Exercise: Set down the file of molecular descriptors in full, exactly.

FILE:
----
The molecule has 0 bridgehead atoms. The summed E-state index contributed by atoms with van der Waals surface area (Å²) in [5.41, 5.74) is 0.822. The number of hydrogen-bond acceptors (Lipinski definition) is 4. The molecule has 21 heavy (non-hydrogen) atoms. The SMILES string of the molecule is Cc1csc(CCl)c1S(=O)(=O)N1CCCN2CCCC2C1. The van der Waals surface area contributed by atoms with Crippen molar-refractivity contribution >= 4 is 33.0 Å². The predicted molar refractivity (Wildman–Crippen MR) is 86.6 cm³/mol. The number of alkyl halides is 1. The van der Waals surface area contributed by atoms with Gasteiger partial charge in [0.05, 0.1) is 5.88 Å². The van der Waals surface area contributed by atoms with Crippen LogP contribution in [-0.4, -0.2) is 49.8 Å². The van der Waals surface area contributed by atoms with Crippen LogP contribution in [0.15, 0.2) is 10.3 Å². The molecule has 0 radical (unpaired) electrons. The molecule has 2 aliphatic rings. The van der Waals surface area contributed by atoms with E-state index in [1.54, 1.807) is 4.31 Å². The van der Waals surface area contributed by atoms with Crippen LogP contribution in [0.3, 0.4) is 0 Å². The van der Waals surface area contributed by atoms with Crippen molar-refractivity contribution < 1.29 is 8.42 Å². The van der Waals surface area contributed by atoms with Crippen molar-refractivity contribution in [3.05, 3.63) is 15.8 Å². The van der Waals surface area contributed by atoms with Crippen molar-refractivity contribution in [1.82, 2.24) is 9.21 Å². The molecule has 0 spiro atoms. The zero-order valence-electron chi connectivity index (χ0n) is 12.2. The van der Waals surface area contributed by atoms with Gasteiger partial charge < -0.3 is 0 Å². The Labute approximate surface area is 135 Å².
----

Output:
The molecule has 0 bridgehead atoms. The summed E-state index contributed by atoms with van der Waals surface area (Å²) in [5.41, 5.74) is 0.822. The number of hydrogen-bond acceptors (Lipinski definition) is 4. The molecule has 21 heavy (non-hydrogen) atoms. The SMILES string of the molecule is Cc1csc(CCl)c1S(=O)(=O)N1CCCN2CCCC2C1. The van der Waals surface area contributed by atoms with Crippen molar-refractivity contribution >= 4 is 33.0 Å². The predicted molar refractivity (Wildman–Crippen MR) is 86.6 cm³/mol. The number of alkyl halides is 1. The van der Waals surface area contributed by atoms with Gasteiger partial charge in [0.05, 0.1) is 5.88 Å². The van der Waals surface area contributed by atoms with Crippen LogP contribution in [-0.4, -0.2) is 49.8 Å². The van der Waals surface area contributed by atoms with Crippen LogP contribution in [0.15, 0.2) is 10.3 Å². The molecule has 0 radical (unpaired) electrons. The molecule has 2 aliphatic rings. The van der Waals surface area contributed by atoms with E-state index in [1.54, 1.807) is 4.31 Å². The van der Waals surface area contributed by atoms with Crippen LogP contribution in [0.3, 0.4) is 0 Å². The van der Waals surface area contributed by atoms with Crippen molar-refractivity contribution < 1.29 is 8.42 Å². The van der Waals surface area contributed by atoms with Crippen molar-refractivity contribution in [3.05, 3.63) is 15.8 Å². The van der Waals surface area contributed by atoms with Crippen molar-refractivity contribution in [1.82, 2.24) is 9.21 Å². The molecule has 0 spiro atoms. The zero-order valence-electron chi connectivity index (χ0n) is 12.2. The van der Waals surface area contributed by atoms with Gasteiger partial charge < -0.3 is 0 Å². The Labute approximate surface area is 135 Å².